The Great Gatsby\’s Relevance

Abigail Reimel - Great Gatsby

\"Abigail

The Great Gatsby, the popular American novel known for depicting the Roaring 20\’s with striking honesty, is now a major motion picture, starring the great Leonardo DiCaprio and superhero Tobey Maguire. As I read the book, I had a chilling sensation as I realized that our culture seems to be sliding back into the sinful, sexual habits of that long-gone era. That being said, this book\’s story and message are particularly appropriate for the young adults of this age, who are being told by everything, everywhere, that a promiscuous lifestyle is fun, normal, and painless.

Unlike today\’s sitcoms, the characters in Gatsby are living glamorous lifestyles, but are not happy with them. The narrator\’s cousin Daisy is married to a handsome polo player (though he would rather not be known as such) whose frequent extramarital affairs cause her constant grief. Her husband himself carries on these affairs despite the pain they cause, affairs which not only pull him into adultery, but his mistresses as well. The narrator, Nick Carraway, is repeatedly put in the uncomfortable position of being trusted with scandalous secrets which he did not want to know or keep.

Gatsby himself outshines the filth of the culture around him because he is carrying a love which is more pure and unfailing than the affairs of his frequent house guests, the people of New York, who flock to the over-the-top parties he opens his house up to weekly. His love lasted for five lonely years, as he watched the object of his affection marry for money (partially out of necessity), and he fashioned his whole life around trying to win her back. Unfortunately, though Gatsby\’s love is much deeper and more beautiful than that of most, he also makes the mistake of fashioning his life around an earthly love, a worldly longing, as opposed to an eternal one.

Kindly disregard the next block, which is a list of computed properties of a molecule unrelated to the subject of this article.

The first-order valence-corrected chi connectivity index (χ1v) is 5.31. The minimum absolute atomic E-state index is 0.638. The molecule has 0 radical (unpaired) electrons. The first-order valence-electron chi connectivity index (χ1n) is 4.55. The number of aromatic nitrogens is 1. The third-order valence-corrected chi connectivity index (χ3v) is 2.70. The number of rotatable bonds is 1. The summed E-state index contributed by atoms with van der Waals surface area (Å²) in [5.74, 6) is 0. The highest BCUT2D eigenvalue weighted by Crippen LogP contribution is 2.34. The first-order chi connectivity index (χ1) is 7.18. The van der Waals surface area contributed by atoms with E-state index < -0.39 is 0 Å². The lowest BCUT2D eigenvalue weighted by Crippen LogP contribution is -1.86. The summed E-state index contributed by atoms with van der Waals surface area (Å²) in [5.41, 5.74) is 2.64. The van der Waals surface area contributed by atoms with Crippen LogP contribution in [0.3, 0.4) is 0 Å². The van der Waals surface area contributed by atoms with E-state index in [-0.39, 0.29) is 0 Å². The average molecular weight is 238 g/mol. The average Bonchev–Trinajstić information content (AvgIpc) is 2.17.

Thus, when Gatsby stoops to join the society around him in his efforts to be with his love again, his foundation being built on an unattainable, fallen person, he must suffer the consequences that come with believing \”the end justifies the means\”. Though his hope is unfailing- and is a virtue to be admired- it was misplaced, and thus failed him. But he is not the only one who suffers, and no one walks away from the glittering Long Island scene without scars.

The movie, which has been receiving quite a bit of mixed attention, captures the suffering endured in a way which shocked me. Honestly, I had expected Hollywood to soften an ending which warns against the very lifestyle the cinemas sell to their viewers. But this adaptation of the classic novel does its job well, in my opinion. I enjoyed DiCaprio\’s Gatsby, and felt he captured the magic, desperation, vulnerability, and virtue of the legendary figure effectively, while the rest of the cast performed well also, though Maguire\’s Nick was dry at times.

Many people have complained about the soundtrack, which incorporates modern rap and hip-hop music and is set against the vibrant scenes, but the music helps fulfill a greater purpose – it takes this story and helps make it modern. As the director himself explained, \”It\’s gotta feel modern, of the moment.\” This relevant feeling helps the audience to realize that the short thrills and long-suffering is not something of the past, but something that could happen again, could happen here and now, could happen to them.